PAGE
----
Top Merchant Alternatives to Amazon


Top Merchant Alternatives to Amazon

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Evidently, Amazon is very popular and prominent. However, it is very competitive and can be expensive for new online merchandisers. For some e-commerce operators, they have no other alternative but Amazon. However, relying on one online outlet is very risky. Combining multiple marketplaces for your products increases brand awareness and helps you reach a broader demographic.

The growing e commerce industry has become possible thanks to the FinTech industry and the development of online payment systems that allow easy online transactions regardless of currency and location. The digital economy development has attained significant milestones in the recent decade, and various ecommerce niches have carved out a vast global market share.

If you are looking for an alternative place to market your products, worry no more because we have compiled a comprehensive list of the top 9 merchants that play the same role as Amazon.

1.  Google shopping

This works best for sellers who already have a website. It’s a google search network subset reserved for products only. To market your products on google shopping, you either add a structured data markup to your e-commerce website or upload a product data feed to google merchant center.

Unfortunately, this is only available to sellers based in the USA.

2.  Walmart

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Walmart is the largest retailer and employer in the USA. It is also the second-largest shopping website and has over 5000 physical stores in the USA alone. It receives approximately 110 million unique visitors on its site every month.

Getting into Walmart is not easy. They tend to be very meticulous about the retailers they allow to advertise on their website due to their robust online presence. For your application to be approved, they require very many credentials, and you will have to practice patience as the process takes time.

3.  Fruugo

The main advantage of using Fruugo is that it operates everywhere and has 23 marketplaces across the world. Fruugo does not require you to pay for product listing; all you pay is 15% of your sale prices. After uploading your products, you set the price in your country’s currency, and Fruugo translates it for you. They also handle your customer care services, and all you do is ship the products to the required country.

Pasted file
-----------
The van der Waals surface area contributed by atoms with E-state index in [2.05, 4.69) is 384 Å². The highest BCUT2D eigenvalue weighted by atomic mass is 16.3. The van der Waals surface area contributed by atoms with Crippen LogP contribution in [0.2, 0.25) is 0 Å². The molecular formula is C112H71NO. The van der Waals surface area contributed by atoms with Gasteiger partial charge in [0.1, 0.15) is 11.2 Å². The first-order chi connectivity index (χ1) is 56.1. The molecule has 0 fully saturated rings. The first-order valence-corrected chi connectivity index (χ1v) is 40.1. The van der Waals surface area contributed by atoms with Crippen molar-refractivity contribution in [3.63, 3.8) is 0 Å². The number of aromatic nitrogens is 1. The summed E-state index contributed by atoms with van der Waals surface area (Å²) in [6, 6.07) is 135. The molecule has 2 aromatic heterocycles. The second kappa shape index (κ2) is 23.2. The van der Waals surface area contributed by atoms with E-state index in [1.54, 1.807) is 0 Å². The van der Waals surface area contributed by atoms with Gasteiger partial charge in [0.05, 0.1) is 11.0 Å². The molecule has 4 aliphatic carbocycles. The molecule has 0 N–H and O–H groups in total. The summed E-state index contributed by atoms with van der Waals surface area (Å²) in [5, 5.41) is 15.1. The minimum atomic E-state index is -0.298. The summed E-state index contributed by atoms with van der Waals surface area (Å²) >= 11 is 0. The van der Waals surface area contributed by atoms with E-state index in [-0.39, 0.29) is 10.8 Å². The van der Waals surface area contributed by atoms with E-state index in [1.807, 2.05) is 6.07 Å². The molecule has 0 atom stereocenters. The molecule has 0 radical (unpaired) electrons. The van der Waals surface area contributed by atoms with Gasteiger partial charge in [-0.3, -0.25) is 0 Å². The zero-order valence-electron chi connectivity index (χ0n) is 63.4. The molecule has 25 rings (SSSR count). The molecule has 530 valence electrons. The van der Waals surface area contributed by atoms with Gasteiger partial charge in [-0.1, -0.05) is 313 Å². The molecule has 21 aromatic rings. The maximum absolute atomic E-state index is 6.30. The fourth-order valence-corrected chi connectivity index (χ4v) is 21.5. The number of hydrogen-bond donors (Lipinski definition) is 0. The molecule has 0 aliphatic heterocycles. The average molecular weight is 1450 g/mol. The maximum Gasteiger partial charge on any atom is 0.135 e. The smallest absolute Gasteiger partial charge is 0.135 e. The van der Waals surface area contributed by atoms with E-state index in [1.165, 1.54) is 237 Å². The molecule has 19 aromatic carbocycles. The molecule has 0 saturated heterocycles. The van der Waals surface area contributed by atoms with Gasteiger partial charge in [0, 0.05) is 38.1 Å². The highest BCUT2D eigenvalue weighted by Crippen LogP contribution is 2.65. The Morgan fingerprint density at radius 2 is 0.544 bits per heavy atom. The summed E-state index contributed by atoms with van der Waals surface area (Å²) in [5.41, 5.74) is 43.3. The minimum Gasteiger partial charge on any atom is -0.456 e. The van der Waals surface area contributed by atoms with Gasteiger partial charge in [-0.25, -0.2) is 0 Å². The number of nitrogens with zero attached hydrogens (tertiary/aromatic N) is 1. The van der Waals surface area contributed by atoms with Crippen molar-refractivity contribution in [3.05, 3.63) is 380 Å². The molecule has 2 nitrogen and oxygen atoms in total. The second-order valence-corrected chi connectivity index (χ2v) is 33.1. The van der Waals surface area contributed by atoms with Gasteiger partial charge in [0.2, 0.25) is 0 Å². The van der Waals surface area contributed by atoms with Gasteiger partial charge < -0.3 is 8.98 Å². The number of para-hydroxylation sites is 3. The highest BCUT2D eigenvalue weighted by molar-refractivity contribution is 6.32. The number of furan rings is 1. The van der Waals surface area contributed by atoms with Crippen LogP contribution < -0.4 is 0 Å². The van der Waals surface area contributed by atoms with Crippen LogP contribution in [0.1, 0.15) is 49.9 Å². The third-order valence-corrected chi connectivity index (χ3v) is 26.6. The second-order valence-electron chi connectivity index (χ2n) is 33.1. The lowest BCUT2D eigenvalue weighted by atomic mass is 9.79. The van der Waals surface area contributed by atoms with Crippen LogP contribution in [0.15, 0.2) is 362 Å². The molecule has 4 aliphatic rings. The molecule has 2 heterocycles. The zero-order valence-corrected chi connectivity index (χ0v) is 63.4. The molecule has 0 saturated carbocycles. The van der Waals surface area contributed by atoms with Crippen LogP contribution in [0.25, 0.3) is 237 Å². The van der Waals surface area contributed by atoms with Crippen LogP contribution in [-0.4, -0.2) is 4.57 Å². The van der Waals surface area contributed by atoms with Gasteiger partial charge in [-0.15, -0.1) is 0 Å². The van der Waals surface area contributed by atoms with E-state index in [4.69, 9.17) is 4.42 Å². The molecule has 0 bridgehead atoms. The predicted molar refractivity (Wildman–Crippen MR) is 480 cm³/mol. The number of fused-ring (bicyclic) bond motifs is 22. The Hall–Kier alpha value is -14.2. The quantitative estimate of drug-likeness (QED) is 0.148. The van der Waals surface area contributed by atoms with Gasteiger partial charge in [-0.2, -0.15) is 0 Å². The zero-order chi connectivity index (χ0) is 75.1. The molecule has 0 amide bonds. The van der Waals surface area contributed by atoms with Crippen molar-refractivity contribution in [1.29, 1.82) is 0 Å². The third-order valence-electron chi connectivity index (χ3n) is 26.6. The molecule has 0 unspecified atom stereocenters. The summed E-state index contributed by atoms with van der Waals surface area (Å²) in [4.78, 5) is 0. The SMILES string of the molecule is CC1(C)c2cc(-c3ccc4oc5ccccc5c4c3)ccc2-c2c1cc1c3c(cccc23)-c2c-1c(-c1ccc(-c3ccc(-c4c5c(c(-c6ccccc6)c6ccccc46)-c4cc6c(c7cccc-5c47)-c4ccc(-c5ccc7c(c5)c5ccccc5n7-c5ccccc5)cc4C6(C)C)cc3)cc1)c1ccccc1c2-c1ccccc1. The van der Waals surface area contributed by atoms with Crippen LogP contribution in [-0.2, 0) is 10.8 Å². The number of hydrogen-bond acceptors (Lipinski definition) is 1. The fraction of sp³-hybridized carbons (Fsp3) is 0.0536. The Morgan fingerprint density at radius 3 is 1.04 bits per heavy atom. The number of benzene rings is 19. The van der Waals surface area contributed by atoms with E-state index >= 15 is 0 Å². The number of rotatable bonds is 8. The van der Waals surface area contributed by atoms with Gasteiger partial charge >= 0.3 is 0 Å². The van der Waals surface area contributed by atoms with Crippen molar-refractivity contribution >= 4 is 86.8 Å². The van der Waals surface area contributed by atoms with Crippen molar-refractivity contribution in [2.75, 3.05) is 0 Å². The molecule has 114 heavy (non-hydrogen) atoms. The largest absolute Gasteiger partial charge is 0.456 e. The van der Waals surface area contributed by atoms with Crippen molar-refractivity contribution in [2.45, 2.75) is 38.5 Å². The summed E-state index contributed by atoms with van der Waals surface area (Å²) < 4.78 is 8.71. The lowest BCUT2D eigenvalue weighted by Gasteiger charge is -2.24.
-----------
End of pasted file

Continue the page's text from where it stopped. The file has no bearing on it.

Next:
It, however, does not allow seller-specific branding, which limits the growth of the retailer.

4.  Newegg

Newegg resembles Amazon but deals with computer and electronics hardware. It was founded in 2000 as a first-party seller website before moving to a third-party marketplace in 2010. It records an average of 10 million unique visitors every month.

One of its unique features is that it facilitates both B2C and B2B. They also have a Newegg fulfillment center where their team takes care of picking, packaging, and shipping for you. Its seller’s fee is low, and there is no listing fee of up to 5000 products.

5.  Ebay

Ebay is the best place to sell unusual or one-off items. It is similar to Amazon but differs in pricing since it offers auction pricing alongside its buy it now option pricing. It’s popular with many online sellers across the globe.

Setting up an ebay account is easy, and just like Amazon, ebay fees are paid on the final sale price. People looking for unusual or specific products prefer shopping on ebay.

6.  One buy

It’s a UK based marketplace with a similar design to that of Amazon. Sellers on one buy pay a monthly subscription alongside a scale fee of between 5% to 9%. Just like Amazon, it offers one listing for each unique product.

7.  Etsy

Etsy is the best marketplace to market your handmade, art, and homeware items. Vintage items that are 20 years old and above can also be sold on the site. Etsy is free to join and very competitive. As a retailer, you have to make sure your products stand out. Your customer service and shipping price have to stand out too, for you to attract many buyers.

8.  Shopify

It’s best for sellers with more than ten products. Shopify has a very robust inventory system and marketing tools that help you scale quickly. It owns nine free templates, which make it a little hard to customize your store. Its monthly fee starts from $29. You are also required to pay a 1-2% commission unless you are using Shopify payments.

9.  Bonanza

Bonanza is a bit small compared to the other sites since it records an average of 300,000 unique visits in a month. It, however, stands out due to its reputable customer loyalty and their slogan “Find everything but the ordinary”. It offers free templates and no transaction fees. Payment is only made when a buyer orders something.

If you are thinking about becoming an online merchant, or you really have some business online, then you should definitely consider these alternatives. These 9 different outlets have emerged to give Amazon a run for their money. Opportunities in the expansive digital economy are not only limited to tangible products. The online service sector is also proving lucrative to digital prospectors. There are lots of opportunities and we hope this article has brought you a step closer to becoming an online merchant!

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